We’re pleased to welcome Martin Knapp of UKFast Public Sector to the blog for an insight into the future of public sector cloud.
One of the most exciting new ideas in the world of technology can revolutionize how we use data – how we’re using AI to manage it, and what we can learn about ourselves as individuals, as demographics, and as a global society by way of the World Wide Web.
Monopolising on large sets of data is an obvious move for large tech companies. It’s the reason that Facebook knows what events you might be interested in, how Spotify picks tracks you’ll love, and the secret behind Google’s almost-magical ability to discern what you meant to type.
Things move fast in Silicon Valley, mostly because companies have money to burn and have collected data you have consented to share. In the UK public sector, it is effectively the opposite.
It is vital that technology investments in the public sector are made in the most cost-effective way, and that the incredibly sensitive data which the government holds on each individual, such as your medical records, should be treated with the utmost care and security.
In our work with the Cabinet Office, we have delivered services to the UK resilience community that have improved the versatility and flexibility of the first response teams, which are used during natural disasters, terror incidents and those affecting our National Critical Infrastructure. These teams use the technology during natural disasters, terror attacks and power outages.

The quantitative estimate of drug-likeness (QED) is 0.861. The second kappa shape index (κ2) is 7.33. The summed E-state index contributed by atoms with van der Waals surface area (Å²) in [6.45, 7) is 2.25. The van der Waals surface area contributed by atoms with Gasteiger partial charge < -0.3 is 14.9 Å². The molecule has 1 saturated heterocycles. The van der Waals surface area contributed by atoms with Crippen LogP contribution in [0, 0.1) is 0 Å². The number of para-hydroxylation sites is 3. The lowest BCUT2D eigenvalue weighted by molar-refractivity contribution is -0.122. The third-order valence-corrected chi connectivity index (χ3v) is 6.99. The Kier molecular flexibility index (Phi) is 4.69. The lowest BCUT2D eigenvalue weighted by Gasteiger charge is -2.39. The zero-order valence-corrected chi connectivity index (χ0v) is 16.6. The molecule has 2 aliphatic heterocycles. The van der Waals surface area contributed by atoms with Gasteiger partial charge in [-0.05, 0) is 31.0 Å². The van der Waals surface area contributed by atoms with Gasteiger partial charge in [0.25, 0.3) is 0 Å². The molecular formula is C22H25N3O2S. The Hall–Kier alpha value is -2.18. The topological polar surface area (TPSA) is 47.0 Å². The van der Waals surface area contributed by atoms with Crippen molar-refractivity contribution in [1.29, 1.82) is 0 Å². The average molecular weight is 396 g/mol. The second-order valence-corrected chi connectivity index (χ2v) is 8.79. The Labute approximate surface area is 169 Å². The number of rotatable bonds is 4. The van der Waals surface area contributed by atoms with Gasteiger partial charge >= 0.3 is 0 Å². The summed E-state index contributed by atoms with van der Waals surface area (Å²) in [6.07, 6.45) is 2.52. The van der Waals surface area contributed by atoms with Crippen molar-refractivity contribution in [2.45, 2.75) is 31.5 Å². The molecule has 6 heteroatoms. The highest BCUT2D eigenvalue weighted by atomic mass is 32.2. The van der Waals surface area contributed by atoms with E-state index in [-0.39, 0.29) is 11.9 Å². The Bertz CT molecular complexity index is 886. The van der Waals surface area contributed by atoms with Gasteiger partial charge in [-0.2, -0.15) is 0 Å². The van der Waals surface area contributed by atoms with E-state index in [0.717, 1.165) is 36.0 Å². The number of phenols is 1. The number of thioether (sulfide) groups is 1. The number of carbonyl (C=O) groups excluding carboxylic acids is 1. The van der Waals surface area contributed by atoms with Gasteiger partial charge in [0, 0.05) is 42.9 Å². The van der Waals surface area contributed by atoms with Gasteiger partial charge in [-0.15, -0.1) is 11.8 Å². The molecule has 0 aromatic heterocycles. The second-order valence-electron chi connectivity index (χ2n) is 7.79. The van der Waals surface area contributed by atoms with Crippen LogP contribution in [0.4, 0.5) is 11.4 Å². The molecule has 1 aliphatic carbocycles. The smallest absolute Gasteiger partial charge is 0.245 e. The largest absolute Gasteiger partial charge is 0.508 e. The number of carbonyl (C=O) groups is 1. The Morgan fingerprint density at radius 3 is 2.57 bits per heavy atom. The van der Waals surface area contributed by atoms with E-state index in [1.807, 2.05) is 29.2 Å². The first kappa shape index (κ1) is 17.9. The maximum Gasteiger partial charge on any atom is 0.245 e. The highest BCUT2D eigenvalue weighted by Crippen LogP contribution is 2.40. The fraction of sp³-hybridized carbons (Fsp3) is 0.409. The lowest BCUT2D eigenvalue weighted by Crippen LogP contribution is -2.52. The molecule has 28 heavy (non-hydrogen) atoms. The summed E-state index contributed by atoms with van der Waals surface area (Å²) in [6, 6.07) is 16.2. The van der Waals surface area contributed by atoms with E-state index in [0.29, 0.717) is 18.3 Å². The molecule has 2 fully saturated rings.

This is just one example of the way that new technology can push the country forward and literally save lives and why the technology has to be reliable and utterly secure before it is implemented. In this regard, we’ve put our money where our mouth is with our recent £2.3 million upgrades to UKFast’s government data centre space.
As we continue to build a cloud platform that is secure and cost-effective, we’ll start to see the utilisation of shared data in the public sector, just as we already have in the private sector. Secure, shared data between local governments, local and central governments, and even between government and private sector companies means never-before realised access to data and the possibility to change the way we do things at every level. In the health sector, for example, being able to securely share research data could speed up the process of finding new cures and treatments for life-threatening illnesses. It makes Spotify seem a little insignificant!
Interest in public sector cloud is on the up, and as members of the public we’ll see the results of these investments not in a new user interface or a fancy new feature in an app, but in a faster, smarter and safer connected Britain.